A lot of the discussion in the Ruby community are revolving around abstractions and when to use/do them and when not to. This is a struggle every developer faces every day, on various levels of, wait for it, abstractions.

It is also something the JavaScript community discusses very often, hotly, with very mixed results. If you look at, for example, the discussions around backbone.js and all of those add ons like Marionette, you can easily see that this is a topic that can lead to hot blood and unclear results.

Funnily, I recently fell into the “premature abstractions” trap pretty badly myself. I can’t share details in code, because it’s a yet to be released client project, but the story goes a little something like this (drop the bass): (Note: I shared part of that story on my mailing list for The Single Page App Book in the december post. A list you should subscribe to, of course.)

I spent quite some during october and november last year to develop the code for what I would call an “interactive child book”. A website, suitable for tablets and desktop browsers both telling a story and having some interactive elements. It was a joint effort and we were making good progress when, one day, our designer slash illustrator, my dear friend Benjamin, came in very unhappily and with some bad news: He was afraid that the whole thing wasn’t working, really. His main gripe was the very linear, page-by-page navigation that we’ve built.

And after some consideration, we all had to agree: It was uninteresting, technologically boring and didn’t serve the story we were trying to tell.

After working on this for quite some time, news like these don’t go down very well. But, yes, the current version simply sucked. No doubt about that.

Now, with some distance, It’s a good idea to look back and try to find out, how we ended up in that unfortunate position. I think the problem was twofold. The main mistake was mine: When we started with the production, I decided very early on to use Middleman as our “production system”, a simple means to have niceties like compass, coffescript etc. available. And Middleman, well, it’s based on HTML pages, right? So using pages as an abstraction for our content made total sense. We added some small animations and even a game to it and hey, it worked. Only, it didn’t, really.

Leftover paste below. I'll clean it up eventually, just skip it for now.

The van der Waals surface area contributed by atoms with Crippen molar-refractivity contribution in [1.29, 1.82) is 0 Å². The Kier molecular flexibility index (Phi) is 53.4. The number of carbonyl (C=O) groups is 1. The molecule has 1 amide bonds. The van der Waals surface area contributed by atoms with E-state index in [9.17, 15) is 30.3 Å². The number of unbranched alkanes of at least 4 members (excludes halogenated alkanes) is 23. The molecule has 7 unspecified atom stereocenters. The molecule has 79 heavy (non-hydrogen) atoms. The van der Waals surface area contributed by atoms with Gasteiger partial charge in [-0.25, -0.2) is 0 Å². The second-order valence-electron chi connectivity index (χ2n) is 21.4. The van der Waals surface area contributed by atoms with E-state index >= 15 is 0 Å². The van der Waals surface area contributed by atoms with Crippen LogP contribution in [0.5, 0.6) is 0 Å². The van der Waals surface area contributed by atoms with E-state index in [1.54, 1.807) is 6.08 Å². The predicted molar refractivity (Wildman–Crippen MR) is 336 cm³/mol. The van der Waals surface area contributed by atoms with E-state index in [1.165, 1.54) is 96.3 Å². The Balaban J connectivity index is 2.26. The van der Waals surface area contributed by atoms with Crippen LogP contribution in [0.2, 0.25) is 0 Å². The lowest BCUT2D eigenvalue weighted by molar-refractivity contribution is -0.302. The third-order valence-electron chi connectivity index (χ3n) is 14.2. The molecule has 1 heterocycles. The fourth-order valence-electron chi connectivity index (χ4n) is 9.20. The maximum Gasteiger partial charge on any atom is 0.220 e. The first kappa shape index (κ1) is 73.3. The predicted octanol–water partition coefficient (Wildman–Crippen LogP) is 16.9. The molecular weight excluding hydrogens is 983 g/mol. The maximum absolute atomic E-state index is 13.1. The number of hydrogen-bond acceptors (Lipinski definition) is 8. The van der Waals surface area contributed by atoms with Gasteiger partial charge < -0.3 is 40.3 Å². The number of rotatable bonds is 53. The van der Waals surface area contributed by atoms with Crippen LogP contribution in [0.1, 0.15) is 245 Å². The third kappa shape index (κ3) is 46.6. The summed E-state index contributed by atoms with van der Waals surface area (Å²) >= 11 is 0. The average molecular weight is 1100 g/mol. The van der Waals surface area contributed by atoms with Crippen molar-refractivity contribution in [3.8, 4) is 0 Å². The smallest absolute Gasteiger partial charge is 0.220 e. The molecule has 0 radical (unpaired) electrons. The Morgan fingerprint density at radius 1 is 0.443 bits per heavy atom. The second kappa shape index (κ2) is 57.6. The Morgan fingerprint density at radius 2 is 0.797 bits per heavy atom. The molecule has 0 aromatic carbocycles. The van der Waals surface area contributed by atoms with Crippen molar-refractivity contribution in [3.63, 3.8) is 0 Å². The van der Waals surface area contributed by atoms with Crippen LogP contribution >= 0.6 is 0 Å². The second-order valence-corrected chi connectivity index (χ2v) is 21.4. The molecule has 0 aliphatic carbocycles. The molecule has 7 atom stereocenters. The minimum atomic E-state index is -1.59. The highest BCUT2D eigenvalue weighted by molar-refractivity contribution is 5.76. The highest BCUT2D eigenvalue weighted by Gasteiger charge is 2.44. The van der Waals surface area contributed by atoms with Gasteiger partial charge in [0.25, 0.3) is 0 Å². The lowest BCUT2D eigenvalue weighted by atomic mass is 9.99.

The other problem was that we didn’t test our results with outside people. And we ourselves were so entrenched in our work that we didn’t see the big picture anymore, a problem that is very common and you really have to be careful to avoid that trap.

So, very close to Xmas last year, I cooked up some ideas on how to fix our problem technologically while the other guys (Consisting of Benjamin and the story experts from the three headed monkeys) tried to create a more visual storyboard with cues on how to do more complex transitions and how to vary the rhythm of the story both visually and textually.

And I fell into the abstraction trap again. Looking at the story board, I cooked up a json representation of the scenes, only to fail at implementing the animation part properly. The typical “design up front” fallacy. Almost always, when you try to come up with a design for something before actually coding, you’ll end up with bad code.

So I took this weekend and gave it some more thought. While fetching me a doughnut (Berliner!) from my favourite bakery, it hit me: Do away with as much abstraction as you can, implement some test animations and then build abstractions based on the low level constructs I used to build the test animations.

Now, in my case, I actually used a pretty amazing abstraction to build my low level prototype: Greensocks amazing TimelineMax and TweenMax from their Animation Platform, which is amazing, btw.. It can animate almost any css and element property (and does amazing things like automatically morphing (!) from one css class to another by interpolating with inline styles. All while being extremely performant even on mobile devices. As soon as we’re able to push out the project to the public, I’ll do a writeup on that software, because it is amazing.

In the end, I had a few hundred lines of JavaScript, css and HTML that were doing exactly what I wanted. My abstraction on top of the GSAP has about a hundred lines of code and already deals with a lot of the cases we’ll need. And by leaving out certain high level concepts my original idea had, I gained a lot of flexibility.

Just an hour ago, I finally pushed a branch to our private repo that contained by work of this weekend. And I’m really, really happy with the way this turned out, because I am now very confident that we can deliver an awesome product, even if we only have a few days left.

The lessons I’ve learned:

  • Make sure you have someone on the team or externally available that will keep the critical, outside look at the project, ready to scream and shout if things turn bad.
  • Don’t let your technical solution influence your design decisions. It’s the tool that needs to fit the job, not the other way round.
  • Don’t build abstractions as long as you have no proven idea on how the levels below that abstraction will look like.